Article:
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The Truth Behind 100% Fruit Juice


During former Mayor Bloomberg's twelve year term in New York City, from 2002-2014, we saw all calorie counts posted at fast food restaurants, decreased sodium levels in processed foods and even a proposed ban on sodas larger than 16 oz. Despite these efforts to improve the health of New Yorkers, adults in New York City diagnosed with diabetes went up from 8% in 2002 to nearly 11% in 2013. This disappointing statistic reminds us we still have a lot more work to do in the fight against obesity and in creating healthy futures for our children and their families.

While recent campaigns have made us well aware of the excess calories, sugar and link to childhood obesity that stem from high consumption of soda among children, you might be surprised to find that there's another drink that contains almost as much sugar and is beloved in many homes and classrooms.

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When It Comes to Summer Refreshments, Soda Falls Flat

Pop. Soda. Coke. Soda-pop. Whether from the Midwest, the Northeast, the South, or a combination, at some point or another our tastebuds have been taken by this sweet drink, particularly during these hot, humid summer months. Yet through the years, soda consumption has become a popular suspect in what is behind the increasing rates of obesity in adults and children alike.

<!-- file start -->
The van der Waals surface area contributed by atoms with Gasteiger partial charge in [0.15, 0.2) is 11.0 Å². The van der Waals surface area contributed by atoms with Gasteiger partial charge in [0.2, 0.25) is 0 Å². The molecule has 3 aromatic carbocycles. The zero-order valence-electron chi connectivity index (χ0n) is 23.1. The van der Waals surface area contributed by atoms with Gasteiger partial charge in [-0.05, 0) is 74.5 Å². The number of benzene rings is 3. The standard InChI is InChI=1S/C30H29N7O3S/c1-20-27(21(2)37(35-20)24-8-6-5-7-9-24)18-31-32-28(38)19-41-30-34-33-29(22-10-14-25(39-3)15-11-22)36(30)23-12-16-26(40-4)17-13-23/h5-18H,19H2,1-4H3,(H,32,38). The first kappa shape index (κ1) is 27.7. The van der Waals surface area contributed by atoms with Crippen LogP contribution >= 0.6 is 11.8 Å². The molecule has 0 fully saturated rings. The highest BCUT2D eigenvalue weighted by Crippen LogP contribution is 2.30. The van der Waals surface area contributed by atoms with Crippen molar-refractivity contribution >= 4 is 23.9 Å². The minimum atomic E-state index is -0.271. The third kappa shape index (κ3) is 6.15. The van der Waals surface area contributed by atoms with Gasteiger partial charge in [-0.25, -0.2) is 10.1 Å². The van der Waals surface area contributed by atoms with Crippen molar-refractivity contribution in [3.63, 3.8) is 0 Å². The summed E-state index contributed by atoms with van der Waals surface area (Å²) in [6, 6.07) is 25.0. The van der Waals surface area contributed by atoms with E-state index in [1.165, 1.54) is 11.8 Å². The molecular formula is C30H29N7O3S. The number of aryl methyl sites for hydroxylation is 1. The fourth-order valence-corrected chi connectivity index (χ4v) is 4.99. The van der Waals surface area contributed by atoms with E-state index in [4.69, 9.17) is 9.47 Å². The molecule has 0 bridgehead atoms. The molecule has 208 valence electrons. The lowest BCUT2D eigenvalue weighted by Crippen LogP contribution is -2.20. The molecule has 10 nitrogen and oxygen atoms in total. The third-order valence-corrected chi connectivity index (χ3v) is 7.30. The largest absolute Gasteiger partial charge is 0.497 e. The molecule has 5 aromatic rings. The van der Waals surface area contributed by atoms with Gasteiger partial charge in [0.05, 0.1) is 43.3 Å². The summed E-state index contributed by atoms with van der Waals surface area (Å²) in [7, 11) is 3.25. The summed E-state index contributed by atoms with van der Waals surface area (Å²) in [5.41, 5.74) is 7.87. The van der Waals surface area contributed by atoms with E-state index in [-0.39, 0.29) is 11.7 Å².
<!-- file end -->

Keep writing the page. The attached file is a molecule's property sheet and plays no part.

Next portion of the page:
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Food for Thought: Healthy Choices

One of my favorite things to do as a little girl was going out to lunch with my dad and three sisters every Saturday. Because we were a large family operating on a country lawyer’s budget (Mom was our “domestic engineer”), the restaurant was usually not a fancy one (there weren’t - aren’t - any Zagat-rated places in my small Illinois hometown). In fact, most of the time our destination was McDonald’s.

Fast forward 20-something years: rates of obesity have skyrocketed, unemployment has risen and thus the ability for many folks to feed home-made meals to their families has been hampered by wages not keeping up with inflation. This has led to a growing dependence upon fast-food restaurants to feed families on shoestring budgets, and while they are able to meet that consumer need, the highly processed, high-sodium and high-sugar-laden meals have long been suspected of exacerbating the increased rates of heart disease and Type 2 diabetes not just in adults, but in our children.

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